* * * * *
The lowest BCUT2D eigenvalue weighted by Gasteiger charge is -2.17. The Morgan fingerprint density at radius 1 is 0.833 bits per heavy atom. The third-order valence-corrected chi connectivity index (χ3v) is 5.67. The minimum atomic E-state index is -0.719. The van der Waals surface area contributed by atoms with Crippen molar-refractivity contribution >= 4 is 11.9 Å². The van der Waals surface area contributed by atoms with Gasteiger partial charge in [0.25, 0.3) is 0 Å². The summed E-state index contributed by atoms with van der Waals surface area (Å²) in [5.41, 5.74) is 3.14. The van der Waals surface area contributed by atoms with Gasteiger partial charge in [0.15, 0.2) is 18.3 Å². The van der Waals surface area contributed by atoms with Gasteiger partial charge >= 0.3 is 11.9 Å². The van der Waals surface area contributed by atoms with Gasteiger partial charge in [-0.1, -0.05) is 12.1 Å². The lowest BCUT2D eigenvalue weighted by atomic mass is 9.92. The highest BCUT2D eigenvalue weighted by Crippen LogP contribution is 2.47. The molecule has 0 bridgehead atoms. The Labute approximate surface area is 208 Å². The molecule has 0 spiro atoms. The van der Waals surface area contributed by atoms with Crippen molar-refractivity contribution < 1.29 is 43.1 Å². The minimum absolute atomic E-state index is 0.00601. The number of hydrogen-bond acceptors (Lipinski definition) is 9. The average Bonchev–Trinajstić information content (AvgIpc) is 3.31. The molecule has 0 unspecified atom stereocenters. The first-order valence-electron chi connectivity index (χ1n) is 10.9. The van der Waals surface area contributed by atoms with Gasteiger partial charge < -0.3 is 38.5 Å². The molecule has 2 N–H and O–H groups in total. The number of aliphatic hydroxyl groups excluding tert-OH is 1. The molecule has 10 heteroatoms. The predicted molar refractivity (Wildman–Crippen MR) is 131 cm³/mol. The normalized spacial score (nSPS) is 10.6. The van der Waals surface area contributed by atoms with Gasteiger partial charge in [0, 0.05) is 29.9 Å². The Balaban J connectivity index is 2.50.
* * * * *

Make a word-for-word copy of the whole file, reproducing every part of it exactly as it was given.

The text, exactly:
The lowest BCUT2D eigenvalue weighted by Gasteiger charge is -2.17. The Morgan fingerprint density at radius 1 is 0.833 bits per heavy atom. The third-order valence-corrected chi connectivity index (χ3v) is 5.67. The minimum atomic E-state index is -0.719. The van der Waals surface area contributed by atoms with Crippen molar-refractivity contribution >= 4 is 11.9 Å². The van der Waals surface area contributed by atoms with Gasteiger partial charge in [0.25, 0.3) is 0 Å². The summed E-state index contributed by atoms with van der Waals surface area (Å²) in [5.41, 5.74) is 3.14. The van der Waals surface area contributed by atoms with Gasteiger partial charge in [0.15, 0.2) is 18.3 Å². The van der Waals surface area contributed by atoms with Gasteiger partial charge >= 0.3 is 11.9 Å². The van der Waals surface area contributed by atoms with Gasteiger partial charge in [-0.1, -0.05) is 12.1 Å². The lowest BCUT2D eigenvalue weighted by atomic mass is 9.92. The highest BCUT2D eigenvalue weighted by Crippen LogP contribution is 2.47. The molecule has 0 bridgehead atoms. The Labute approximate surface area is 208 Å². The molecule has 0 spiro atoms. The van der Waals surface area contributed by atoms with Crippen molar-refractivity contribution < 1.29 is 43.1 Å². The minimum absolute atomic E-state index is 0.00601. The number of hydrogen-bond acceptors (Lipinski definition) is 9. The average Bonchev–Trinajstić information content (AvgIpc) is 3.31. The molecule has 0 unspecified atom stereocenters. The first-order valence-electron chi connectivity index (χ1n) is 10.9. The van der Waals surface area contributed by atoms with Gasteiger partial charge < -0.3 is 38.5 Å². The molecule has 2 N–H and O–H groups in total. The number of aliphatic hydroxyl groups excluding tert-OH is 1. The molecule has 10 heteroatoms. The predicted molar refractivity (Wildman–Crippen MR) is 131 cm³/mol. The normalized spacial score (nSPS) is 10.6. The van der Waals surface area contributed by atoms with Gasteiger partial charge in [0, 0.05) is 29.9 Å². The Balaban J connectivity index is 2.50.